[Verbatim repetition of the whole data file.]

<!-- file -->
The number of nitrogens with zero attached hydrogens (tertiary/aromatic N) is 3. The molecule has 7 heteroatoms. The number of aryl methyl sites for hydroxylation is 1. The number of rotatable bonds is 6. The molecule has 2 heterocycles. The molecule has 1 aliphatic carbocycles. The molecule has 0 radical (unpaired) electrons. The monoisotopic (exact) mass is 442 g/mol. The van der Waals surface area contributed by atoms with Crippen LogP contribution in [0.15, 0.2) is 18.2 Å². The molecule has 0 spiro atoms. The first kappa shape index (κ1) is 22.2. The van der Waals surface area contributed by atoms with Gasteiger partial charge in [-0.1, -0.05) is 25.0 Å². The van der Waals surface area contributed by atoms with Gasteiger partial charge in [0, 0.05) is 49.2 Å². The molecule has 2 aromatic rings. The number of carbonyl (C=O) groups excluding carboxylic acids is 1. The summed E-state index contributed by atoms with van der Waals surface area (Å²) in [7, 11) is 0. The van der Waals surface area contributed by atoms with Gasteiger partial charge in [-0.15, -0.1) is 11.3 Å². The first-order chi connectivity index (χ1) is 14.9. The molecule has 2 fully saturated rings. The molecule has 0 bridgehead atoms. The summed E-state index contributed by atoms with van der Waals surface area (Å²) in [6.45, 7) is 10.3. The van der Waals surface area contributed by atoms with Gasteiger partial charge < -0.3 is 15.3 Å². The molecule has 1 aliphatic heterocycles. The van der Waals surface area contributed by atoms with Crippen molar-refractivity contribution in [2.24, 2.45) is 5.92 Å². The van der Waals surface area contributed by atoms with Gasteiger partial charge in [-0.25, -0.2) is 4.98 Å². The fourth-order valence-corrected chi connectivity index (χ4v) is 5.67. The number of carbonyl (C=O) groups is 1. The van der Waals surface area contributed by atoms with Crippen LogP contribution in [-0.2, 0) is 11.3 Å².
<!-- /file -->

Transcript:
The number of nitrogens with zero attached hydrogens (tertiary/aromatic N) is 3. The molecule has 7 heteroatoms. The number of aryl methyl sites for hydroxylation is 1. The number of rotatable bonds is 6. The molecule has 2 heterocycles. The molecule has 1 aliphatic carbocycles. The molecule has 0 radical (unpaired) electrons. The monoisotopic (exact) mass is 442 g/mol. The van der Waals surface area contributed by atoms with Crippen LogP contribution in [0.15, 0.2) is 18.2 Å². The molecule has 0 spiro atoms. The first kappa shape index (κ1) is 22.2. The van der Waals surface area contributed by atoms with Gasteiger partial charge in [-0.1, -0.05) is 25.0 Å². The van der Waals surface area contributed by atoms with Gasteiger partial charge in [0, 0.05) is 49.2 Å². The molecule has 2 aromatic rings. The number of carbonyl (C=O) groups excluding carboxylic acids is 1. The summed E-state index contributed by atoms with van der Waals surface area (Å²) in [7, 11) is 0. The van der Waals surface area contributed by atoms with Gasteiger partial charge in [-0.15, -0.1) is 11.3 Å². The first-order chi connectivity index (χ1) is 14.9. The molecule has 2 fully saturated rings. The molecule has 0 bridgehead atoms. The summed E-state index contributed by atoms with van der Waals surface area (Å²) in [6.45, 7) is 10.3. The van der Waals surface area contributed by atoms with Gasteiger partial charge < -0.3 is 15.3 Å². The molecule has 1 aliphatic heterocycles. The van der Waals surface area contributed by atoms with Crippen molar-refractivity contribution in [2.24, 2.45) is 5.92 Å². The van der Waals surface area contributed by atoms with Gasteiger partial charge in [-0.25, -0.2) is 4.98 Å². The fourth-order valence-corrected chi connectivity index (χ4v) is 5.67. The number of carbonyl (C=O) groups is 1. The van der Waals surface area contributed by atoms with Crippen LogP contribution in [-0.2, 0) is 11.3 Å².